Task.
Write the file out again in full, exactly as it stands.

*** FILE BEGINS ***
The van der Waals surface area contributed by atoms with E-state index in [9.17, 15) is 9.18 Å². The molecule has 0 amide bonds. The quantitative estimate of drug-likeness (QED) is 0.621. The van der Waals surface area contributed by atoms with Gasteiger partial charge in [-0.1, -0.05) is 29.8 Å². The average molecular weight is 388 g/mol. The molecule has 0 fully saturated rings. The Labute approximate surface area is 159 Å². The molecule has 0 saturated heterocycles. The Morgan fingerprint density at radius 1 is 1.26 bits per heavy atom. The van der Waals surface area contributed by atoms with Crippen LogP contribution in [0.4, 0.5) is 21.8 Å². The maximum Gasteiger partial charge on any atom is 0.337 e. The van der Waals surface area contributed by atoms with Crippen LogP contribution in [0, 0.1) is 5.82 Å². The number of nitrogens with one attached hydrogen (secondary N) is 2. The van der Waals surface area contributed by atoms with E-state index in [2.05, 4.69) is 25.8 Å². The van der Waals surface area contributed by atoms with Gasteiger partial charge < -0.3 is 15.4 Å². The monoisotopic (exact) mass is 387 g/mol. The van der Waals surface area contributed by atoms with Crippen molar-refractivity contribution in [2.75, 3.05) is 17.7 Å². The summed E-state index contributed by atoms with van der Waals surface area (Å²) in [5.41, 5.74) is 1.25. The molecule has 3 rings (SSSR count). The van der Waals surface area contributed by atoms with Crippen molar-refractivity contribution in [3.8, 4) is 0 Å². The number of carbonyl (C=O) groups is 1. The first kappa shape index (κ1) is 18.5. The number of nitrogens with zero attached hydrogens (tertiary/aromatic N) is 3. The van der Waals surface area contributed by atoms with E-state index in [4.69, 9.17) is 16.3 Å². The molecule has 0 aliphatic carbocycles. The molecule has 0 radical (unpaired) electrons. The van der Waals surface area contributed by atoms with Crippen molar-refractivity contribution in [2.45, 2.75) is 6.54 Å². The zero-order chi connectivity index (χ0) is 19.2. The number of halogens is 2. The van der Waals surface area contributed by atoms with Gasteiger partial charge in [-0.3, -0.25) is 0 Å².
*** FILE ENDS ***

The van der Waals surface area contributed by atoms with E-state index in [9.17, 15) is 9.18 Å². The molecule has 0 amide bonds. The quantitative estimate of drug-likeness (QED) is 0.621. The van der Waals surface area contributed by atoms with Gasteiger partial charge in [-0.1, -0.05) is 29.8 Å². The average molecular weight is 388 g/mol. The molecule has 0 fully saturated rings. The Labute approximate surface area is 159 Å². The molecule has 0 saturated heterocycles. The Morgan fingerprint density at radius 1 is 1.26 bits per heavy atom. The van der Waals surface area contributed by atoms with Crippen LogP contribution in [0.4, 0.5) is 21.8 Å². The maximum Gasteiger partial charge on any atom is 0.337 e. The van der Waals surface area contributed by atoms with Crippen LogP contribution in [0, 0.1) is 5.82 Å². The number of nitrogens with one attached hydrogen (secondary N) is 2. The van der Waals surface area contributed by atoms with E-state index in [2.05, 4.69) is 25.8 Å². The van der Waals surface area contributed by atoms with Gasteiger partial charge < -0.3 is 15.4 Å². The monoisotopic (exact) mass is 387 g/mol. The van der Waals surface area contributed by atoms with Crippen molar-refractivity contribution in [2.75, 3.05) is 17.7 Å². The summed E-state index contributed by atoms with van der Waals surface area (Å²) in [5.41, 5.74) is 1.25. The molecule has 3 rings (SSSR count). The van der Waals surface area contributed by atoms with Crippen molar-refractivity contribution in [3.8, 4) is 0 Å². The number of carbonyl (C=O) groups is 1. The first kappa shape index (κ1) is 18.5. The number of nitrogens with zero attached hydrogens (tertiary/aromatic N) is 3. The van der Waals surface area contributed by atoms with E-state index in [4.69, 9.17) is 16.3 Å². The molecule has 0 aliphatic carbocycles. The molecule has 0 radical (unpaired) electrons. The van der Waals surface area contributed by atoms with Crippen molar-refractivity contribution in [2.45, 2.75) is 6.54 Å². The zero-order chi connectivity index (χ0) is 19.2. The number of halogens is 2. The van der Waals surface area contributed by atoms with Gasteiger partial charge in [-0.3, -0.25) is 0 Å².